I like your theories here and tend to side with you on this. What’s important to remember is that everyone, including the erroneous sources cited by trolls on this post, are really just playing a guessing game. Taking random facts and drawing various conclusions. YouTube needs to just put out an announcement to clear the air (and it seems your name, Ari, haha).


      Reply
  13. inernetguy

    Don’t quit your day job, Ari… Oh wait, your day job is starving artist. Which pays more? Being a pretend journalist writing uninformed articles on a music blog *or* pretending to be a musician with more than a thimble’s full chance of actually succeeding?

    Was your editor asleep at the wheel when he/she let the phrase “spotify-esk” (lol) to be published on the web? tsk, tsk.


    Reply
  14. Anonymous

    You guys who are saying that “Google confirmed with Gizmodo” are stupid. Re-read the “full statement” that Gizmodo posted. The only official statement I can see is the quoted official Youtube statement that EVERYone already saw. I don’t think that first sentence is part of the “full statement” is from Google. Why would a Google rep say “Beyond what’s in the FT story” and then quote an official statement from Youtube, a subsidiary/brand owned by Google, that is already included in the FT article?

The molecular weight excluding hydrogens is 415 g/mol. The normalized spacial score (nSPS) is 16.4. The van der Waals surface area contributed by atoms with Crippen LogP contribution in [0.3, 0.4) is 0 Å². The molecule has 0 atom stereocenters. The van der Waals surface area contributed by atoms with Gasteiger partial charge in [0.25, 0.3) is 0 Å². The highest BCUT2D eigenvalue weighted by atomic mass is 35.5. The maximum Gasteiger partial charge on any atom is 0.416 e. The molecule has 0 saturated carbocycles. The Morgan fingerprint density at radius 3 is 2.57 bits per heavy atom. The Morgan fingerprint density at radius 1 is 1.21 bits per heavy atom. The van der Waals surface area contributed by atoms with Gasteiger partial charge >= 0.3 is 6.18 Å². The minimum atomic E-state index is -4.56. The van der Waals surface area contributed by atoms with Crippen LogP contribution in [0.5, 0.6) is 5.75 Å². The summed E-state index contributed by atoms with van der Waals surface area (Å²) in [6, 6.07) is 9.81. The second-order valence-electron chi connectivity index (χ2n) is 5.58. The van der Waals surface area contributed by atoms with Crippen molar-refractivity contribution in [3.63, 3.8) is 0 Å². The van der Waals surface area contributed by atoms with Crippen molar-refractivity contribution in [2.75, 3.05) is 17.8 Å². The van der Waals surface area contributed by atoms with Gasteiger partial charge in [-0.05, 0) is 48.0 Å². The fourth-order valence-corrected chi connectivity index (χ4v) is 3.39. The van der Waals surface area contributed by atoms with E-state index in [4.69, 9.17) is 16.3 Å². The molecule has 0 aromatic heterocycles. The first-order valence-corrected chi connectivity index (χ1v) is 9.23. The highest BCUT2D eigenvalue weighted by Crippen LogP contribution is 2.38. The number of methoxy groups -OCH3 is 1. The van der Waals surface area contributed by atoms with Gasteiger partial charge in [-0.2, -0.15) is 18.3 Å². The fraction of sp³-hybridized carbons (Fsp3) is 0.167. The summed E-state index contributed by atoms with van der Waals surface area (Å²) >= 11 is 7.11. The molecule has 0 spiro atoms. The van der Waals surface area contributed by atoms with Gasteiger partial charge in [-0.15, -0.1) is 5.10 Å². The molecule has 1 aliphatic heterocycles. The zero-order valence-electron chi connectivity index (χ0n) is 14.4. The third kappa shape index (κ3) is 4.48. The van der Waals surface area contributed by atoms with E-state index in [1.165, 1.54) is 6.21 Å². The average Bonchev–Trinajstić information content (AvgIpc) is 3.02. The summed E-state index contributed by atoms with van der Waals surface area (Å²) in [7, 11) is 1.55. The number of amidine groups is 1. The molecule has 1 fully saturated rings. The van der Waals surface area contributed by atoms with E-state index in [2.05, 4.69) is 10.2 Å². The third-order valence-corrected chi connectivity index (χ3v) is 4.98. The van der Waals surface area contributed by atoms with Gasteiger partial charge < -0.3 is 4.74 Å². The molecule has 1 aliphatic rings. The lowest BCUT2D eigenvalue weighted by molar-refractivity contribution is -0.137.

What do you think is more likely? Gizmodo writer is retarded but really good at making click-bait articles (already a long history of that) or Google rep is retarded (this is a company that is so packed full of smart people, they are basically on their way to running the world via Google Search, Gmail, Google Fiber, Google Finance, Google Bus, Google Cars, Google Maps, Google Analytics, data-based Human Resources Management, etc.).


    Reply
    1. Anonymous

      Dude, FTs story has been confirmed over and over today. Look around…


      Reply
    2. Ray

      Wow. So many people commenting on this thread have thrown logic completely out the window based on some quotes from journalists that aren’t from YouTube.

      Someone please show me a direct (complete) statement from YouTube saying that if you do not opt in for the subscription service your videos will be removed, deleted, not shown to anybody. YouTube uses the term “blocked” all the time to refer to being blocked from monetization.